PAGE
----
Amanda Bynes has been all over the tabloids this past year, most notably for multiple hit-and-runs, a DUI, being photographed smoking marijuana in her car, and locking herself in a Los Angeles dressing room for hours until an employee had to make a distress call. Essentially, things aren't going too well for Bynes, who's proclaimed she's "retired from acting."
But according to Bynes, she's bouncing back with a clothing line. "I am moving to New York to launch my career. I am going to do a fashion line," she told "People" this week. Cue the record scratch. It seems like she would want to lie low and wait until she's out of the hot seat before she delves headfirst into the fashion and retail world.
But Bynes isn't the first to pull out the fashion line card when things get tough. "I'm working on a clothing line," seems to be PR speak for, "Don't worry, I've got my act together." It's not uncommon for celebrities with a string of arrests or troubled pasts to launch clothing lines.
Related: Major Celeb Clothing Line Fails
Just look at Lindsay Lohan. Lohan is essentially the poster girl for the troubled Hollywood starlet, and she came out with her leggings line, 6126, after many stints in rehab, DUIs, and probation violations. It didn't take long for 6126 to go down the drain … unlike her endless legal issues.
Other fashion line train wrecks: Heidi Montag, known almost exclusively for her outrageous plastic surgeries and public relationship with reality co-star Spencer Pratt, attempted to enter the fashion world with her line "Heidiwood." Similarly, Paris Hilton launched her own line, "Dollhouse," in 2008 after a long and troubled relationship with the tabloids, not to mention an infamous sex tape. And then there's Britney Spears, who experienced a very public meltdown (the head shaving, that tragic MTV Video Awards performance in 2007), but tried to come back with a clothing line for Kohl's in 2010.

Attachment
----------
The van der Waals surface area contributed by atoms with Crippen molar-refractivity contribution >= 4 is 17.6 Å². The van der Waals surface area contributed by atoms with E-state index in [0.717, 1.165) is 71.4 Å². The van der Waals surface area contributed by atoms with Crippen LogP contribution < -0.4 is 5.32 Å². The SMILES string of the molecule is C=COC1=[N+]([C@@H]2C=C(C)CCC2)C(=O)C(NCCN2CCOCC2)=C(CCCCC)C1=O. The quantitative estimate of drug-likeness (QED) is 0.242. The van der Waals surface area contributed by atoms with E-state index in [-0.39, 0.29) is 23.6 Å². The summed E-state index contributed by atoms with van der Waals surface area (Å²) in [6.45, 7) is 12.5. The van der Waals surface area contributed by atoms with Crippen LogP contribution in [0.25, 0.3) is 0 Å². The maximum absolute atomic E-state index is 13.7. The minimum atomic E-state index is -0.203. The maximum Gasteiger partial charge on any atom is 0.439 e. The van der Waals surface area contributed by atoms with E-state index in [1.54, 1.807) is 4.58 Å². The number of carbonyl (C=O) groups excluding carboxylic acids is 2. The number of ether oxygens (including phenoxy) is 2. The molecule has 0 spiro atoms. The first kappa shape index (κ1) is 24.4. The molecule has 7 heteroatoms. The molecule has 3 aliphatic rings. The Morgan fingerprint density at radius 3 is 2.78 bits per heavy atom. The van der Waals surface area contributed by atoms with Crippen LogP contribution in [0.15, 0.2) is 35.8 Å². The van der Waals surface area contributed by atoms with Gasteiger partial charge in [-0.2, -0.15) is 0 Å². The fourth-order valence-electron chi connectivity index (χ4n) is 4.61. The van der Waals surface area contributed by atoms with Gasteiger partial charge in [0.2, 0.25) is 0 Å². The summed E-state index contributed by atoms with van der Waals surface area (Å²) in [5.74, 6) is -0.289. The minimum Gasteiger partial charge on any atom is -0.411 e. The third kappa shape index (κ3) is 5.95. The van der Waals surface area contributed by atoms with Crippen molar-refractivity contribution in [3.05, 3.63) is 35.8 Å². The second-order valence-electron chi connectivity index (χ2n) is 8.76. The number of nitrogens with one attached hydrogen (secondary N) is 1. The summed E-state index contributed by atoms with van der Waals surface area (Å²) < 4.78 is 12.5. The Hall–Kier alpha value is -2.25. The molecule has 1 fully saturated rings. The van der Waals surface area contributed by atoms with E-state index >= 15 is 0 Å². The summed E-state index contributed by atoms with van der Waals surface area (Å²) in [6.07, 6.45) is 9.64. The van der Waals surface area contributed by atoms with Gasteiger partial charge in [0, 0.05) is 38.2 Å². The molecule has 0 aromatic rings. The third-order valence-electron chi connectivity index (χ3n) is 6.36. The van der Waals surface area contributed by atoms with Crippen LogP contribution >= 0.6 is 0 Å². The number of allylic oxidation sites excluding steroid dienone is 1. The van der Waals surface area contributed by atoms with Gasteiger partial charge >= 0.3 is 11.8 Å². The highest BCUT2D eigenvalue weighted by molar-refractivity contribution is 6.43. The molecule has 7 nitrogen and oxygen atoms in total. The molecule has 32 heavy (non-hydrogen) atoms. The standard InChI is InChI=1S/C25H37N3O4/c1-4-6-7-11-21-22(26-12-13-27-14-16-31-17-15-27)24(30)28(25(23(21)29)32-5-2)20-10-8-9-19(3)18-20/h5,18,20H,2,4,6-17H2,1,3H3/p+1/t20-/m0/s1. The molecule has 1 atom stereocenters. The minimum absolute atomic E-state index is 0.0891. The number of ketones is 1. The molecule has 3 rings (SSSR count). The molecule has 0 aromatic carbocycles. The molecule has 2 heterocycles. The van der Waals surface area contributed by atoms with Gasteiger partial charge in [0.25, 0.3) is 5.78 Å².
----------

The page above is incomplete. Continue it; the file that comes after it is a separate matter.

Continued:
None of these fashion lines had much staying power, and tended to fade as quickly as they hit the scene. But it seems like they do serve a purpose: to take the spotlight off of the troubled A-lister, and make it clear that they still have a career ahead of them. We just hope that Bynes can break the cycle -- and not follow in the footsteps of Lohan or Hilton.
Have you noticed this trend of troubled celebrities launching clothing lines? Would you buy Bynes' clothing line?
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